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Islamic world - CGISS

Islamic world - CGISS

NATURE|Vol 444|2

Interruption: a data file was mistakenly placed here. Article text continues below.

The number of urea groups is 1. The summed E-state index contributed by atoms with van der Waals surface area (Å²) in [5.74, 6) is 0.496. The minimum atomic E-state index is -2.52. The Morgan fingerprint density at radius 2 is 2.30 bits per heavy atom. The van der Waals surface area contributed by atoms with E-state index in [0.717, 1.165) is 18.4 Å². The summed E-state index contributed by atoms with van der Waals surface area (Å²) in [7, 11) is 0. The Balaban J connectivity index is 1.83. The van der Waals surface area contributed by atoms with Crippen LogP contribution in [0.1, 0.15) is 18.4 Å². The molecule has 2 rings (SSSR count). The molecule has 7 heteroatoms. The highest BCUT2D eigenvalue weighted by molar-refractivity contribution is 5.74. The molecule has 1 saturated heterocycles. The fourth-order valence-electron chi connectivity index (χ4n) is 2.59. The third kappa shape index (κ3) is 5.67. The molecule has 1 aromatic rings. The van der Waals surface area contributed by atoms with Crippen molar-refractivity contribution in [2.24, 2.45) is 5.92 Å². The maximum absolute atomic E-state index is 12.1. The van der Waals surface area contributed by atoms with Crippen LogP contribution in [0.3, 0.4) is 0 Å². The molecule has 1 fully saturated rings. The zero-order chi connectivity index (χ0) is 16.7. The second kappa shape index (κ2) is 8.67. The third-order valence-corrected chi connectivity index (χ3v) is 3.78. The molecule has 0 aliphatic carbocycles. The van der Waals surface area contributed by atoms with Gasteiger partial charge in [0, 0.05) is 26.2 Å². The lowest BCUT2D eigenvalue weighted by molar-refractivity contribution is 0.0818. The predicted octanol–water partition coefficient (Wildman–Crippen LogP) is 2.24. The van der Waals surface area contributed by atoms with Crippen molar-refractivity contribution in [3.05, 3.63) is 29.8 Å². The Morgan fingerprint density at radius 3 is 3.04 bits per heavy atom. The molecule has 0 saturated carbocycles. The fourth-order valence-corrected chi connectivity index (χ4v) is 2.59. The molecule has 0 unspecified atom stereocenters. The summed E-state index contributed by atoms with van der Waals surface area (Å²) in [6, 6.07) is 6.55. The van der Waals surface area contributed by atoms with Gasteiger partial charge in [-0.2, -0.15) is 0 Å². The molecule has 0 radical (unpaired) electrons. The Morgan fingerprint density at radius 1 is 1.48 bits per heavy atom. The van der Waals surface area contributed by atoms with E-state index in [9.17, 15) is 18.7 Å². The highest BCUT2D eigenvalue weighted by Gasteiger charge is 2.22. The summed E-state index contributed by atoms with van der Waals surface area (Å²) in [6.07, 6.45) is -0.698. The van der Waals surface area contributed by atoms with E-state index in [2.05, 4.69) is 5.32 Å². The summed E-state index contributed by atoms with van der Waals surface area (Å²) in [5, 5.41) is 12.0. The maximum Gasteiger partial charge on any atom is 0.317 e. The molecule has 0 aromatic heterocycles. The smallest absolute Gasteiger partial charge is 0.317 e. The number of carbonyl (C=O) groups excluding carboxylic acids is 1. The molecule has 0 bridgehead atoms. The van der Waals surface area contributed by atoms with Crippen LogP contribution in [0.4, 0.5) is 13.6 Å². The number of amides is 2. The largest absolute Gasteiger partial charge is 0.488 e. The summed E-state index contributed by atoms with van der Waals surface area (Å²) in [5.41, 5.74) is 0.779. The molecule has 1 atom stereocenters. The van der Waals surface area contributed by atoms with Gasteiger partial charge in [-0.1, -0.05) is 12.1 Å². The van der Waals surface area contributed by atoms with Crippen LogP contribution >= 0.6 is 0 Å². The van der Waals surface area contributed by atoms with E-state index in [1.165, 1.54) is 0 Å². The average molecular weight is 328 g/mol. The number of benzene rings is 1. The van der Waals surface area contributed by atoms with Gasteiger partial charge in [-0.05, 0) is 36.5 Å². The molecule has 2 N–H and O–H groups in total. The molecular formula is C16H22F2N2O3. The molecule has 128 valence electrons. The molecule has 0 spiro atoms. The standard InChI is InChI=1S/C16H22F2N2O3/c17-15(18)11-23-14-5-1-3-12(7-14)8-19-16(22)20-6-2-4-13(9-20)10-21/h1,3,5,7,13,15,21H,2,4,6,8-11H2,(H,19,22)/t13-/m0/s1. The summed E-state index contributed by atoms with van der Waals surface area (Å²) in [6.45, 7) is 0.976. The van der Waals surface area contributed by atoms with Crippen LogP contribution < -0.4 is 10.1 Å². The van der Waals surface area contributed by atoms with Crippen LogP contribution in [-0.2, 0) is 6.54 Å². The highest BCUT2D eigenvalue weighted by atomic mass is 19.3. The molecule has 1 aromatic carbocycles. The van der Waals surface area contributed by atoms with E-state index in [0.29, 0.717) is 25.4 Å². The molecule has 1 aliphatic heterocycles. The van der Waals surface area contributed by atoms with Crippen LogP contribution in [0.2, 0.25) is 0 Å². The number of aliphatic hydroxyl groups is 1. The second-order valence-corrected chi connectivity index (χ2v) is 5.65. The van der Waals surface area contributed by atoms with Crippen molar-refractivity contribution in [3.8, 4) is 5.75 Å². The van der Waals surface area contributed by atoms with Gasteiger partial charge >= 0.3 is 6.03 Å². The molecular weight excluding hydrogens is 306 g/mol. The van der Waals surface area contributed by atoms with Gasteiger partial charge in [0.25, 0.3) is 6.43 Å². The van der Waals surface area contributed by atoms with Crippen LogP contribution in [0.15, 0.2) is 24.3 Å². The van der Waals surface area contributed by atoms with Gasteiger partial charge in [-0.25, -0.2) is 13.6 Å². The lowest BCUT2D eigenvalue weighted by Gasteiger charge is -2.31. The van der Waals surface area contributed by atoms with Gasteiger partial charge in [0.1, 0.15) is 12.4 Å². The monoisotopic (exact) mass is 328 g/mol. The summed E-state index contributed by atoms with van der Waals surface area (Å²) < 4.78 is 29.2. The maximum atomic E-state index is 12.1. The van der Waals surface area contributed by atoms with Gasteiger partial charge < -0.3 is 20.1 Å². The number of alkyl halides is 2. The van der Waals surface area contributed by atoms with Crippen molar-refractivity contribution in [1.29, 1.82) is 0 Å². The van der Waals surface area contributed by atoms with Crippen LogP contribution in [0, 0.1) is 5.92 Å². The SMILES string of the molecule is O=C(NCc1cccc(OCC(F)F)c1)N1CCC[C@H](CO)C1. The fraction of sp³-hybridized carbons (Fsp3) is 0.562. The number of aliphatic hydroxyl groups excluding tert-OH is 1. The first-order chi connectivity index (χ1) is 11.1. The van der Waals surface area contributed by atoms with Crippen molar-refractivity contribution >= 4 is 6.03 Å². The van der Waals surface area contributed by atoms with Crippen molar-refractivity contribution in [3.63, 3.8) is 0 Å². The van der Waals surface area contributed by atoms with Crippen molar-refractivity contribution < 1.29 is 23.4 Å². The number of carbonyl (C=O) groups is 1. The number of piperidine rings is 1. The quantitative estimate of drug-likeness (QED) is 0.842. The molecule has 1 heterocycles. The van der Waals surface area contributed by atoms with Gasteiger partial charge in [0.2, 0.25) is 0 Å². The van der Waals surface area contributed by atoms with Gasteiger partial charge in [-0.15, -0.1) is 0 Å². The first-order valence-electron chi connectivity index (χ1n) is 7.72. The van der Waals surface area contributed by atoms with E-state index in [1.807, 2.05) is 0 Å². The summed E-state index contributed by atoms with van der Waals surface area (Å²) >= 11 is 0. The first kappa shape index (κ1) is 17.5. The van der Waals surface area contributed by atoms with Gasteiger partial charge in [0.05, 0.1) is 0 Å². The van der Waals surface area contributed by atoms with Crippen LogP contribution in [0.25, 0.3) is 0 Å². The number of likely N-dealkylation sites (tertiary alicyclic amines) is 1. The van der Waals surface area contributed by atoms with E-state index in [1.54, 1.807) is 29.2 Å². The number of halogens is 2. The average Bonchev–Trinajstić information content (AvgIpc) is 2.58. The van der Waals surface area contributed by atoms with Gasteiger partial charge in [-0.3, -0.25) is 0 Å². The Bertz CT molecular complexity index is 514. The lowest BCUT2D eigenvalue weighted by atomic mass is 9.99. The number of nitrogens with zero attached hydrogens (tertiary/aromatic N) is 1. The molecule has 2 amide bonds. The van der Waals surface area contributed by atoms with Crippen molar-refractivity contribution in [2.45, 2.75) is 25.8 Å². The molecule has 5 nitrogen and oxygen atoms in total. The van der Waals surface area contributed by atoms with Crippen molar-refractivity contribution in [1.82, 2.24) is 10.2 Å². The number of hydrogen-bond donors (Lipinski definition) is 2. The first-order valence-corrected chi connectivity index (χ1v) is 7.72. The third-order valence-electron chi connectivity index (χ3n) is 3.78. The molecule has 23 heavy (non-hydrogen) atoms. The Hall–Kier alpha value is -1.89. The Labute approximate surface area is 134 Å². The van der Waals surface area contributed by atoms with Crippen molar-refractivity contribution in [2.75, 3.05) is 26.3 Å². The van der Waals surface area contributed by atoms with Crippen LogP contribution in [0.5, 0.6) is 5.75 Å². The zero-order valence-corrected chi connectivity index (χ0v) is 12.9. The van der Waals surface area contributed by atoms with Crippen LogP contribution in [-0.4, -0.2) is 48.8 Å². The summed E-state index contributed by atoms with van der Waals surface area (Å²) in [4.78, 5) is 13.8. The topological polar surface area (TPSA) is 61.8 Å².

NATURE|Vol 444|2 November 2006 ISLAM AND SCIENCE NEWS FEATURE PAKISTAN Tanks and technology Pakistan’s history of perpetual military coups is a disaster for democracy. But the men in tanks have been more generous than civilians when it comes to funding science and technology. Pakistan’s national biotechnology institute, for example, owes its existence to former President General Zia ul-Haq (military coup, 1977). In contrast, a decade of civilian rule after the general’s death saw research funding drop to critically low levels — former Prime Minister Benazir Bhutto did not even appoint a science minister. Credit for current science and technology funding — the highest it has ever been — goes to President General Pervez Musharraf (military coup, 1999). Musharraf has handed the task of reorganizing research and higher education to Atta-ur-Rahman, a chemistry professor at the University of Karachi. Rahman’s many reforms include increasing the number of universities and sending more students 10 12 18 16 20 17 25 5 8 7 15 24 14 1 30 9 6 19 31 49 13 33 34 23 2 abroad to train. Schemes to attract foreign faculty members to work in Pakistan’s universities, and performance-related pay for the country’s own academics, have been more controversial. Critics of the reforms include Pervez Hoodbhoy, physics professor at Quaid-i-Azam University in Islamabad. He says that formerly cash-starved ministries lack the management capacity to spend their windfall wisely, and that the expanding university numbers have not been matched by a commitment to quality. Pakistani researchers, meanwhile, are unhappy that foreign faculty members get higher salaries for the same work. Rahman says he understands the criticisms. But he is a man in a hurry. General Zia’s life ended in a plane crash in 1988. There have already been two attempts on Musharraf’s life. Rahman knows the boom will end when the general leaves office. Ehsan Masood 41 3 32 29 26 27 39 45 37 28 11 22 48 38 40 35 36 42 44 43 46 51 47 55 SAUDI ARABIA Slow starter A year after the birth of independent Saudi Arabia in 1932, the kingdom’s rulers faced a problem with the public acceptance of technology. The dilemma was caused when US oil companies prospecting in the region requested permission to take aerial images of the desert. Newly crowned King Ibn Saud, founder of the present Saudi dynasty, had two concerns. First, that indigenous tribes might shoot at something they considered to be extraterrestrial. Second, if religious authorities believed that the onboard cameras could glimpse the face of God, it would invite divine wrath. This story, told in Oil, God, and Gold by Anthony Cave Brown, helps to explain why the world’s largest oil producer still remains one of the world’s lowest producers of scientific knowledge. It took 20 years for a ministry of 52 50 54 53 education to be created. The country’s science ministry did not emerge until 1977. Even today, Saudi Arabia spends just 0.25% of its gross domestic product on science and technology. Despite this, there are some bright spots. The number of specialist science and engineering colleges has doubled to 64 in the past decade, and the number of students enrolled in related degrees has also doubled to 76,000. Moreover, Saudi society has progressed considerably in its acceptance of new technology. According to Saleh Al Athel, president of the science ministry, genetic modification in agriculture is permitted within conventional biosafety limits. But pre-implantation genetic diagnosis is forbidden as it is seen as interfering with divine will. Ehsan Masood 4 21 POPULATION OF THE OIC COUNTRIES (total, thousands, in 2000)* Sub-Saharan Africa 1. Nigeria 113,862 2. Sudan 31,095 3. Uganda 23,300 4. Mozambique 18,292 5. Côte d’Ivoire 16,013 6. Cameroon 14,876 7. Burkina Faso 11,535 8. Mali 11,351 9 Niger 10,832 10. Senegal 9,421 11. Somalia 8,778 12. Guinea 8,154 13. Chad 7,885 14. Benin 6,272 15. Togo 4,527 16. Sierra Leone 4,405 17. 18. 19. 20. 21. Mauritania 2,665 Gambia 1,303 Gabon 1,230 Guinea-Bissau 1,199 Comoros 706 Middle East & North Africa 22. Iran 70,330 23. Egypt 67,884 24. Algeria 30,291 25. Morocco (including Western Sahara) 29,878 26. Iraq 22,946 27. Saudi Arabia 20,346 28. Yemen 18,349 29. Syria 16,189 30. Tunisia 9,459 31. Libya 5,290 32. Jordan 4,913 33. Lebanon 3,496 34. Occupied Palestinian Territory 3,191 35. United Arab Emirates 2,606 36. Oman 2,538 37. Kuwait 1,914 38. Bahrain 640 39. Djibouti 632 40. Qatar 565 Europe & Central Asia 41. Turkey 66,668 42. Uzbekistan 24,881 43. Afghanistan 21,765 44. Kazakhstan 16,172 45. Azerbaijan 8,041 46. Tajikistan 6,087 47. Kyrgyzstan 4,921 48. Turkmenistan 4,737 49. Albania 3,134 South & East Asia and Pacific 50. Indonesia 212,092 51. Pakistan 141,256 52. Bangladesh 137,439 53. Malaysia 22,218 54. Brunei Darussalam 328 55. Maldives 291 Latin America & Caribbean 56. Guyana 761 57. Suriname 417 SOURCE: SEDAC *Many countries outside the OIC have sizeable Muslim populations, notably India, which is home to 175 million Muslims. 21

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